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  1. Graduated in Dec.'08. I applied for jobs in December, hoping to at least work as a GN or CNA until I took and passed my NCLEX. I did get a job, started in mid-Jan working as a CNA/GN. I now work fullt-time as a nurse on mostly day shift at the same facility, and love my job. I did initially have to travel about 45min to find this job, but have since moved near my job (now less than 10min away). A friend of mine waited until Summer '09 to take her NCLEX. She applied everywhere, got her license in another state to apply there, and still couldn't land a job. She had no health care experience, but a solid work history. To make a long story short, she's now working at the same facility as mine. She had to start as a CNA (even though she'd passed her NCLEX) because no nursing position was available. After a few months of this, a nursing position opened, and she now works two 12-hour shifts on the weekend. A matter of one semester made a dramatic difference in job opportunities. It's been about a year and a half since I graduated, and I still had to start out as a CNA in order to work my way up. Now, even that seems not an option. SO MANY NURSING PROGRAMS have opened in my area. It's REALLY a shame for the people who paid for private trade schools with the promise of "recession-proof" nursing... The only upside to all this is that it's going to be that nursing is a profession people enter because they GENUINELY want to be nurses and not because of just "having a job".
  2. amjowens

    Spring Arbor University ADN-BSN

    I spoke with an advisor from Spring Arbor University who was visiting my school. She made it sound so smoothe, with one class per week. It sounds like they are very flexible with transferring credits (I'm graduating with my ADN in Dec 2010 God-willing!) Tuition is about $16k for the 1.5-year program. Any information much appreciated! I'm planning a formal tour/sitting down with advisor about my transfer credits, etc. May 17th. Thanks!
  3. amjowens

    LPN outlook

    Thank you for recognizing the knowledge/skill base of LPNs. There aren't many new RNs who recognize this, so it's refreshing to hear of a RN who is open to recognizing LPNs. I graduated from my LPN program in Dec of 08. I started a regular RN program (not a bridge, since hadn't even taken NCLEX-PN yet, but had applied to the ADN program before even starting the LPN) in Jan of 09. I'm currently in my third semester of RN school, have one to go. I work full-time in long-term care and go to school full-time. My goal is to become a geriatric nurse practitioner. My LPN training is probably going to turn out to be the most valuable education I'll receive toward becoming the kind of nurse I hope to be. The program was intensive, patient-oriented, and skill-heavy. The concentration was on care of the patient in a very practical yet holistic way. Even if I'd had no wait to get into the ADN program, I'd CHOOSE to do the LPN year of training before doing my RN. My RN program doesn't even touch to quality of education I received in my year of LPN. The instructors are distant, the other students are with "I'm an RN-student-I-don't-have-to-do-THAT" syndrome, and the program is just overall sink-or-swim and nobody cares. The content is not in-depth...you're shown a skill once, the program is too large to even be noticed if you've mastered it (yes, you have to pass with a certain percentage, but as for details and in-depth training, it's not there). My LPN program had presence of instructors who cared that you first, had the skills mastered, critically-thought about why doing, and made sure the holistic care and professionalism by the student-nurse was considered. This is the kind of stuff that I THOUGHT the RN program would expound upon! I'm in my third semester, yet I am waiting for this. I think the plight of LPNs is representative of overall nursing lately...LPNs are like the old-fashioned nurse as we think of: wisely applying skills for and willing to care for the WHOLE patient. Too bad this kind of nurse is going out of style. I'm proud to have been exposed to the LPN profession, and I'll be careful to never forget these fundamentals of THINKING like a LPN even when I get to big-shot RN/BSN/MSN status.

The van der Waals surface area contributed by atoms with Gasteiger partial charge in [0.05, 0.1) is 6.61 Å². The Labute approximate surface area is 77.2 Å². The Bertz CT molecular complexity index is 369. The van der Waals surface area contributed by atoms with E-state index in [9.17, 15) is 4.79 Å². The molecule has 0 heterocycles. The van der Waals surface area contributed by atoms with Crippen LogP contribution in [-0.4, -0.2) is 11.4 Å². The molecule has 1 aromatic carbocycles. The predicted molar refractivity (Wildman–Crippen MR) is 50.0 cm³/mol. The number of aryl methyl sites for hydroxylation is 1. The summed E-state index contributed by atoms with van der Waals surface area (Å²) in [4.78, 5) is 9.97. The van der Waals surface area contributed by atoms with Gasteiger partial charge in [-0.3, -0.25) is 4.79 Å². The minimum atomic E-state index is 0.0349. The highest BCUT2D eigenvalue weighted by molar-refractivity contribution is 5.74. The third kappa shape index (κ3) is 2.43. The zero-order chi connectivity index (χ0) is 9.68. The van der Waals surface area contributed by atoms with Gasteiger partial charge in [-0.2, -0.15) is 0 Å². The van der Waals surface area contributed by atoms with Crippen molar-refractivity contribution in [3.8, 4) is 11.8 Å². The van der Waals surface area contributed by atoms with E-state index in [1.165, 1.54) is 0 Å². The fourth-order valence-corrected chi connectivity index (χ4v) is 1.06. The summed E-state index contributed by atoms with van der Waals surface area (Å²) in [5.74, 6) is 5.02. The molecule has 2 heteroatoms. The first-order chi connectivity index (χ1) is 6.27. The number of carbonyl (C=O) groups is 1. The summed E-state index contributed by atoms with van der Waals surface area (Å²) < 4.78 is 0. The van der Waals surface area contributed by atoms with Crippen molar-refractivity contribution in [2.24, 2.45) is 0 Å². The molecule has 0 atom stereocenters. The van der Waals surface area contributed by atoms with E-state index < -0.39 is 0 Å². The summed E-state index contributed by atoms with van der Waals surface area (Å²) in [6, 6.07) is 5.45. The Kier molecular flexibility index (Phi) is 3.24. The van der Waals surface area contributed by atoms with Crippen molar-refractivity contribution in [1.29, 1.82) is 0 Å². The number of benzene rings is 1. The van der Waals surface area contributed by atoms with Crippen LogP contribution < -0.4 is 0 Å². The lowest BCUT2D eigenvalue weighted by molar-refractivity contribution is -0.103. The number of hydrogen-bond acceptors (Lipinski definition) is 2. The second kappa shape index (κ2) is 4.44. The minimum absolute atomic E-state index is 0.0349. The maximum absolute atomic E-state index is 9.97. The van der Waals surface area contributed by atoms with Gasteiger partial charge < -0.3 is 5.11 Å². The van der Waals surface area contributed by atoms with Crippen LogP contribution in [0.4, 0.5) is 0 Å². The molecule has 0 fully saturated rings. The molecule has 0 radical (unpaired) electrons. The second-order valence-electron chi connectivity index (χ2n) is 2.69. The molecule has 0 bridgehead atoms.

4. amjowens

    Hard time going from LPN to RN????